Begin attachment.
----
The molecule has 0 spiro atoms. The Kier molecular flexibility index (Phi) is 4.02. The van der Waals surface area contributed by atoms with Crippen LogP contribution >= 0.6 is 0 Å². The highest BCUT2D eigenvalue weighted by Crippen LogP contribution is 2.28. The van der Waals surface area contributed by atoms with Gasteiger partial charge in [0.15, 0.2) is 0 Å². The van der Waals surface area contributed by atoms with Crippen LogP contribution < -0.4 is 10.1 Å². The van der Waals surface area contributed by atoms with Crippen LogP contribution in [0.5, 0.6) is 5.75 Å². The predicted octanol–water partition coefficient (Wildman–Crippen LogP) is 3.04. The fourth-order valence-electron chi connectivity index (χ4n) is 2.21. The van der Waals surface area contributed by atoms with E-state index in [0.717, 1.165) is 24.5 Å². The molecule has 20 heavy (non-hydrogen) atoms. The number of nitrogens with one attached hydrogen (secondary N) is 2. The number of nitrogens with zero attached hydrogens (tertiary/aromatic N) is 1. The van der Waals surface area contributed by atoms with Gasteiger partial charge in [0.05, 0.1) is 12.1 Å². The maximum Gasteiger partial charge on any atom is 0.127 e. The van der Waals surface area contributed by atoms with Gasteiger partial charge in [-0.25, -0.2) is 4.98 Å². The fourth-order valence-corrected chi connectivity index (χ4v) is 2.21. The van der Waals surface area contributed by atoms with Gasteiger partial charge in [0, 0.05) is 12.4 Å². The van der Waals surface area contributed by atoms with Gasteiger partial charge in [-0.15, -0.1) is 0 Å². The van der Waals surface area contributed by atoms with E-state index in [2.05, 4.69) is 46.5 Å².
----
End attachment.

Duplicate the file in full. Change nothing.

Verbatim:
The molecule has 0 spiro atoms. The Kier molecular flexibility index (Phi) is 4.02. The van der Waals surface area contributed by atoms with Crippen LogP contribution >= 0.6 is 0 Å². The highest BCUT2D eigenvalue weighted by Crippen LogP contribution is 2.28. The van der Waals surface area contributed by atoms with Gasteiger partial charge in [0.15, 0.2) is 0 Å². The van der Waals surface area contributed by atoms with Crippen LogP contribution < -0.4 is 10.1 Å². The van der Waals surface area contributed by atoms with Crippen LogP contribution in [0.5, 0.6) is 5.75 Å². The predicted octanol–water partition coefficient (Wildman–Crippen LogP) is 3.04. The fourth-order valence-electron chi connectivity index (χ4n) is 2.21. The van der Waals surface area contributed by atoms with E-state index in [0.717, 1.165) is 24.5 Å². The molecule has 20 heavy (non-hydrogen) atoms. The number of nitrogens with one attached hydrogen (secondary N) is 2. The number of nitrogens with zero attached hydrogens (tertiary/aromatic N) is 1. The van der Waals surface area contributed by atoms with Gasteiger partial charge in [0.05, 0.1) is 12.1 Å². The maximum Gasteiger partial charge on any atom is 0.127 e. The van der Waals surface area contributed by atoms with Gasteiger partial charge in [-0.25, -0.2) is 4.98 Å². The fourth-order valence-corrected chi connectivity index (χ4v) is 2.21. The van der Waals surface area contributed by atoms with Gasteiger partial charge in [0, 0.05) is 12.4 Å². The van der Waals surface area contributed by atoms with Gasteiger partial charge in [-0.15, -0.1) is 0 Å². The van der Waals surface area contributed by atoms with E-state index in [2.05, 4.69) is 46.5 Å².